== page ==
Two Cent Tuesday: Eliminating the Box
The question of what it would take to ensure that all students could be including in a classroom is one that haunts me. I think there are some great "movements" happening right now that will help us move towards more inclusive schooling. In some ways its hard to narrow my blog focus down because these other things need to be a part of it. To that end, my goal is to try to frame these concepts/movements around inclusive education in the hopes to focus things a bit more. This is really a list of what I see this blog being about. I have also created short information/link pages for each of these topics that are linked at the top of this blog. On them I will put a brief outline and then post links as they come up. If you have anything to add to it please feel free to comment on the bottom of any of the pages. I appreaciate feedback. Part of why I'm writing this blog is to try to become more grounded in all of these things that I "feel" right now.
Building Lessons and Activities Using Concepts of Universal Design for Learning and Differentiated Instruction
When people talk about "inclusion" these seem to be the two "go-to" approaches that come up. Universal Design for Learning comes down to ensuring students can access to the curriculum while Differentiated Instruction is about allowing for the way a student learns. There is crossover.
I'm also finding that there also seems to be crossover between the concepts of "student engagement" and Universal Design for Learning. UDL, by its very nature is meant to be about all students (universal) but it seems easy to get caught up in thinking only in terms of students with special needs when talking UDL. When you frame UDL in terms of all studnets it links to engagement - as a student can only be engaged when they truly have access to the lesson/content/activity. We think of disabilities blocking access but there are so many other factors that would also block true access (or connection) with the lesson/activity/content...etc.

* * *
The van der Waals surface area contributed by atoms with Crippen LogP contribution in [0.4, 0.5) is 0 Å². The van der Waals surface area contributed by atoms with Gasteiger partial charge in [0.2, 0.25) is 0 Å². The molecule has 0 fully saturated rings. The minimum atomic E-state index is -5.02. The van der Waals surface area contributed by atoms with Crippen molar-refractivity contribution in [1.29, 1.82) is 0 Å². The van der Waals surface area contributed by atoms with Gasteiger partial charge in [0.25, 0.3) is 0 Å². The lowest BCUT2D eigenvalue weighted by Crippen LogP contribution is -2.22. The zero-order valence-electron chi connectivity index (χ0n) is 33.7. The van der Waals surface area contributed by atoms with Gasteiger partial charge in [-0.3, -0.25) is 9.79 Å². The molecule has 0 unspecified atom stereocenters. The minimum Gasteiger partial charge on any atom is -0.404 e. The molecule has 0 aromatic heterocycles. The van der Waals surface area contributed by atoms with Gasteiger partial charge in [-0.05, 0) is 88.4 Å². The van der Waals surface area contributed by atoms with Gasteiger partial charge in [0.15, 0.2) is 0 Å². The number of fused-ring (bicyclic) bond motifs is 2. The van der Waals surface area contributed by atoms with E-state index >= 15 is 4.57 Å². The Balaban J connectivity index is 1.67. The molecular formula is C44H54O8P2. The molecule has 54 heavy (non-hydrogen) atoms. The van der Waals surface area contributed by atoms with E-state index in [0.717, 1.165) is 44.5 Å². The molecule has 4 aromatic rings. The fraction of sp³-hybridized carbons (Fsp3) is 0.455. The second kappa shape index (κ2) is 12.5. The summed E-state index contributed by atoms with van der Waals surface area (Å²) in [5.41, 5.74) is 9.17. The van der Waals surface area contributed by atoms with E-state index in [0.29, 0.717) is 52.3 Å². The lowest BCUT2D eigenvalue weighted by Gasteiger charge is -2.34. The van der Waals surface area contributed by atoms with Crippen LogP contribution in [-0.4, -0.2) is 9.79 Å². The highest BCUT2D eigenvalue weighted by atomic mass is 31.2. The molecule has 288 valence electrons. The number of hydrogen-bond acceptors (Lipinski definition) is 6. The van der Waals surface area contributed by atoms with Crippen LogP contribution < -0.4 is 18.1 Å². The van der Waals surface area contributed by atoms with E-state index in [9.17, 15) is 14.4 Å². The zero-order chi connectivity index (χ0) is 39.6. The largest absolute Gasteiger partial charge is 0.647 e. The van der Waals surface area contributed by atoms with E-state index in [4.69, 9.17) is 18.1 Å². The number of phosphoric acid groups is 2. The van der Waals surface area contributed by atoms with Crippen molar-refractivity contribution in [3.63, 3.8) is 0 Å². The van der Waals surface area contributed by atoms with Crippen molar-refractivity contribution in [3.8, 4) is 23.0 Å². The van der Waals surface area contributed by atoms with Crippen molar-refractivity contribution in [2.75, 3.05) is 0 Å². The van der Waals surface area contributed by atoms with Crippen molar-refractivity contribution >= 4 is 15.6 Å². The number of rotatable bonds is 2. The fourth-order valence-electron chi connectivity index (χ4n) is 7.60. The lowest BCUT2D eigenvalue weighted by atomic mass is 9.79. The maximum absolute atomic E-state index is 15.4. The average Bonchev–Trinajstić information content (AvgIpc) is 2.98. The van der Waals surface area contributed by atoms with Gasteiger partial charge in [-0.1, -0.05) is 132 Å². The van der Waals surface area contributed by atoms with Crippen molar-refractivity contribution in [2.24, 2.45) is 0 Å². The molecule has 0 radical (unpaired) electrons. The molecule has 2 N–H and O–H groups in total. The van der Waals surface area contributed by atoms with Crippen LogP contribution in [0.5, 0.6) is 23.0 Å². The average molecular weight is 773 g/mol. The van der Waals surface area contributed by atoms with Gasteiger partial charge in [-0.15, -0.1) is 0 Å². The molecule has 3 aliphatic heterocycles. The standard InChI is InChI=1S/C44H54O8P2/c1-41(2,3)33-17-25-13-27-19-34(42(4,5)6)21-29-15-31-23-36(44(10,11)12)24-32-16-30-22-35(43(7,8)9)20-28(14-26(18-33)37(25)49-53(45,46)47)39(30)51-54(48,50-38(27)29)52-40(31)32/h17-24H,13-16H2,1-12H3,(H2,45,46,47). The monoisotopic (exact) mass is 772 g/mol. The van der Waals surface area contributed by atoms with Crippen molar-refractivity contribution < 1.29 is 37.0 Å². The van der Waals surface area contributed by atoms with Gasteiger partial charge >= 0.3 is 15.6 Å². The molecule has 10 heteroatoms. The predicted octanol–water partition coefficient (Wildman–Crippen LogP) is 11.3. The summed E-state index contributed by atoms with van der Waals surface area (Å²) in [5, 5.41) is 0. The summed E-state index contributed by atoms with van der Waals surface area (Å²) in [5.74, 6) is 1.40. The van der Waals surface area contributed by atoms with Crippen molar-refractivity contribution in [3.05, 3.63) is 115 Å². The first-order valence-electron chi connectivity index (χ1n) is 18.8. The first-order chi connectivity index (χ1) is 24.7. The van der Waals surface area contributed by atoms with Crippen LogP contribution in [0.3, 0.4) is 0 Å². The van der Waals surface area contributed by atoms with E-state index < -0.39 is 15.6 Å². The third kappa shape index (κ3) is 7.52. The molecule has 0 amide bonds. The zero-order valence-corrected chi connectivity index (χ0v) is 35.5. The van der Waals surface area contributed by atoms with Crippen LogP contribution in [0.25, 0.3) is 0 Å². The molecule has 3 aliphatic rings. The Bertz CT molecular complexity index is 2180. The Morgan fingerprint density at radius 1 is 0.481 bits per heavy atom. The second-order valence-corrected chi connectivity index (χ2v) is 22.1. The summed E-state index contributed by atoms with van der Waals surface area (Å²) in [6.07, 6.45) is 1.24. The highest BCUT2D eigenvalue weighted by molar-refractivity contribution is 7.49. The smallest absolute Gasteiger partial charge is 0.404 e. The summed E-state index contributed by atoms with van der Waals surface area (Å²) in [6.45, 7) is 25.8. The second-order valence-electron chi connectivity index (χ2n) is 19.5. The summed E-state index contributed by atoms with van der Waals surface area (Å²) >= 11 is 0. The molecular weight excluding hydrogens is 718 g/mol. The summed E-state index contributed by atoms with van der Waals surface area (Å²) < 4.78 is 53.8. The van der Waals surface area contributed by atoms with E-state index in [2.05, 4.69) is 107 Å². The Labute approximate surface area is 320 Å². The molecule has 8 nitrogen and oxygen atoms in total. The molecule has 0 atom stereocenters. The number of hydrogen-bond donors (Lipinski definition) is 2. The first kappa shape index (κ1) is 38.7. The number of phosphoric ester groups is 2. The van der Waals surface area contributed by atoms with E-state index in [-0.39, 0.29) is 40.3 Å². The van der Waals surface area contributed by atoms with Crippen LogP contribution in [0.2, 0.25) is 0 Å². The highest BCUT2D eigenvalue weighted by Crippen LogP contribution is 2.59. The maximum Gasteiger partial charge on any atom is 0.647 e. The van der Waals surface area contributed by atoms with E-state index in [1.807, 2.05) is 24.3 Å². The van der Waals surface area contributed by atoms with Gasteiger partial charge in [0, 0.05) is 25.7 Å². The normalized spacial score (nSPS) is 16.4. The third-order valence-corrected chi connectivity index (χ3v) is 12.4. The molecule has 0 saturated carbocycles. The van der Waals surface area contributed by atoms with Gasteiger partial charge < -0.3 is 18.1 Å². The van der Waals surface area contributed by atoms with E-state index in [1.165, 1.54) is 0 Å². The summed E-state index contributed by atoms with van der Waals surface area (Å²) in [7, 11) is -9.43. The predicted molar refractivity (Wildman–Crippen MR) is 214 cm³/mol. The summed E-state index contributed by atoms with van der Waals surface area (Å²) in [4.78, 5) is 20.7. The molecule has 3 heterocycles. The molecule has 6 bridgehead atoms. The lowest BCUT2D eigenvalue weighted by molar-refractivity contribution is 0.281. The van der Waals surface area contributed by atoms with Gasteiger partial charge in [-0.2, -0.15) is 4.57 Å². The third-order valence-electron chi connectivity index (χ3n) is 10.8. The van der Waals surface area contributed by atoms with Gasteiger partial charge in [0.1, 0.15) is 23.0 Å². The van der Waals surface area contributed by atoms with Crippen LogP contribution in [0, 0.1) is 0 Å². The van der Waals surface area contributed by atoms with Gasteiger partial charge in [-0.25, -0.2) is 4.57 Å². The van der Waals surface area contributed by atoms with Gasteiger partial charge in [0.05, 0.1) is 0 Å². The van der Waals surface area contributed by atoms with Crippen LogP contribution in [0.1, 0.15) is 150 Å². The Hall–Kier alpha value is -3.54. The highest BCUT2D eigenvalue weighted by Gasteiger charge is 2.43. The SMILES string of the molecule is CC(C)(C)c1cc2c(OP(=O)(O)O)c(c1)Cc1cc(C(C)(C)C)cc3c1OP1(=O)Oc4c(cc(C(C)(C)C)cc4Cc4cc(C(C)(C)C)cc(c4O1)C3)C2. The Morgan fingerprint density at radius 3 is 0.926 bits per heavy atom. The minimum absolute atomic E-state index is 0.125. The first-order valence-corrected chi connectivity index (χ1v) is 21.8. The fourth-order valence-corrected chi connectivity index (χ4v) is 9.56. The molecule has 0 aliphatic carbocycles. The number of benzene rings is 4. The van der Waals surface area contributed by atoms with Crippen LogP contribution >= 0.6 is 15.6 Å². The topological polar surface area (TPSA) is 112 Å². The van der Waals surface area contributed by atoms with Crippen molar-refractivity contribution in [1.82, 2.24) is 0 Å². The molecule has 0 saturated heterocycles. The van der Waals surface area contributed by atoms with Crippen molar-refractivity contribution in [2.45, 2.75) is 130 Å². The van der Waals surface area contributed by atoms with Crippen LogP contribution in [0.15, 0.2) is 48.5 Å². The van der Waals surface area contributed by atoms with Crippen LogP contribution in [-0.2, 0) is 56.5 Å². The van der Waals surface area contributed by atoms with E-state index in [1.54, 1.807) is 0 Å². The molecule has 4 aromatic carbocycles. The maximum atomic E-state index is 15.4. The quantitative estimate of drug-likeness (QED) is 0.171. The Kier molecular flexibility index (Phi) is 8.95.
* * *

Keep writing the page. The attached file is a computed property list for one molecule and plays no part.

Focusing on 21st Century Skills (Critical Thinking, Communication, Collaboration and Creativity)
The Partnership for 21st Century Skills speaks of combining with traditional 3 Rs with the 21st Century 4 Cs skills. These skills are
These skills really require working in community and the link to inclusion is not a big leap from there as for me icnlusion and community are words that should be almost interchangable.
- critical thinking and problem solving
- creativity and innovation
Creating Authentic Learning Experiences
Call it project based learning, experiential learning, enquiry based learning, authentic learning. Bottom line is generally real and hands on. Traditional approaches to lesson delivery (lectures) make it hard to envision inclusion. I think its because lecture based teaching really works for so few students... the difference then between my students right now and students in the regular classrooms is that the students in the regular classroom, for the most part, have the skill of sitting quietly bored. If a classroom (school) is built around authentic learning experiences, modifications, adaptations, links ot "life skills" would be easy to create for the students who need them.